5 Fun Ways To Inspire Creative Thinking In The Classroom
Teaching students to think critically is one of the most important lessons to impart on young minds. Here’s 5 fun ways to inspire creative thinking in students.
The current teaching methods of modern schools have often been criticized for killing student creativity.
Standardized testing and strict curricula don’t leave much room for students to learn in their own ways and express creative thinking.
That’s a problem. We need future generations to not only know the answer to a test but to possess creative thinking skills.
Below are 5 ways to inspire creative thinking in students, whether you’re an educator or a parent.
What is Creative Thinking?
It’s looking at things with a different perspective.
Creative thinkers often have unorthodox and fresh solutions to problems, which is extremely beneficial for individuals used to looking at things from a certain point of view.
We’ve all been stuck, and learning this skill is extremely helpful to help us look at things in a new light and solve real-world problems.
Here are 5 ways to inspire creative thinking in students.
1. Integrate Hands-on Learning
It’s easy to read things from a textbook or hear from a teacher.
But when it comes to real-world application, we often falter.
Research has shown that students retain only 5% of what they hear in lectures and 75% when they actually practice what they learn.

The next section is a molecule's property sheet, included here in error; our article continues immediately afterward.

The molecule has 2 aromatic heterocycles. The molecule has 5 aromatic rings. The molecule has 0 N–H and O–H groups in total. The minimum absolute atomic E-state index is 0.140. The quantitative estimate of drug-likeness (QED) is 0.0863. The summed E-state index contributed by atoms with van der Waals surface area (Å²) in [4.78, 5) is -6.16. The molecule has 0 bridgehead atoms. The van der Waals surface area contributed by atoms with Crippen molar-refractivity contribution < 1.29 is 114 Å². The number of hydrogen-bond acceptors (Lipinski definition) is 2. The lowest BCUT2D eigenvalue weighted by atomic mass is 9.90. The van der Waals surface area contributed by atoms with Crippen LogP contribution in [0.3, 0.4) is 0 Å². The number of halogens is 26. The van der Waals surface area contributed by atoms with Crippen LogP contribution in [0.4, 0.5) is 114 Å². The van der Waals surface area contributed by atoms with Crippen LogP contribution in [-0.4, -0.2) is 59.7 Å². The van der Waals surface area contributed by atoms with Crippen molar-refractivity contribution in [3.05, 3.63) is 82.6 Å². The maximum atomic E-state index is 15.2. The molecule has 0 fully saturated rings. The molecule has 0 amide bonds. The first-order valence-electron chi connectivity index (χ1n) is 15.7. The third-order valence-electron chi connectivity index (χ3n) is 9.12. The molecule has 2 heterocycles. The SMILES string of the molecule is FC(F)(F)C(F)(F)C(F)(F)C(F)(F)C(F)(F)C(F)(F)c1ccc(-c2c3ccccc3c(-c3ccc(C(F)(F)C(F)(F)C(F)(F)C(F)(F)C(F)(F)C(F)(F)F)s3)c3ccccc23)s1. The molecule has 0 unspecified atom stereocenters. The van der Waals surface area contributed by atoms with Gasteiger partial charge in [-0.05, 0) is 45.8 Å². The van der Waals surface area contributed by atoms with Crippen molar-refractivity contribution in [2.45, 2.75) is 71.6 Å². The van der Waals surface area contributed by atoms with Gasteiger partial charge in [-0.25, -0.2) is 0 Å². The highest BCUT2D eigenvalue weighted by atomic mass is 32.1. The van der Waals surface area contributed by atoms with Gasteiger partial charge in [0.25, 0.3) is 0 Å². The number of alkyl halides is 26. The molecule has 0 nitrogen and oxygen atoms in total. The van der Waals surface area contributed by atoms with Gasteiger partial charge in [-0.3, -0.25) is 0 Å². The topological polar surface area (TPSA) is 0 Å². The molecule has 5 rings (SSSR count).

For example, rather than teaching students the fundamentals of web design, have them practice generating a poster template or website.
At the end of teaching sessions or the end of the day, leave a few minutes for students to reflect on a question you give them.
For example, “how would you teach this topic differently to other students?”
Or, “Share a moment where your mindset was changed or brought into question this week.”
These moments are important to get out of the grind and structure of academia, and instead learn and share together.
You’re also guaranteed to learn new ways to approach topics for future classes.
3. Use Unique Teaching Materials
Step away from the board. Don’t rely on yourself to completely teach your students.
Bring in experts on certain topics, or stream TED talks related to what you’re teaching.
It’ll expose the students to more knowledge than one instructor can possibly provide, and allow for a flexibility in learning styles.
4. Provide Challenges
Using what students have learned in the classroom, you can also provide challenges that require them to utilize their knowledge.
For example, have students in an architecture or engineering course construct a building they believe could withstand earthquake conditions.
Students would have fun with the project while also learning which materials are more suitable for certain natural disasters. You’ll be a superstar science teacher with that project.
5. Work with Individual Students
If you notice certain students are falling slightly behind, try pairing them up with other students to provide an amicable learning environment.
This process will help the struggling learner by having the information explained in more familiar ways, while the stronger learner further solidifies their knowledge by teaching it to others.
Further, you can provide fast learners with extension projects or other creative ways for them to continue to learn.
Students are diverse, and standard teaching methods are not.
To inspire creative thinking, teachers and parents need to be flexible and provide new learning opportunities.
The students will thank you.
To learn more ways to inspire in all aspects of life, visit our blog.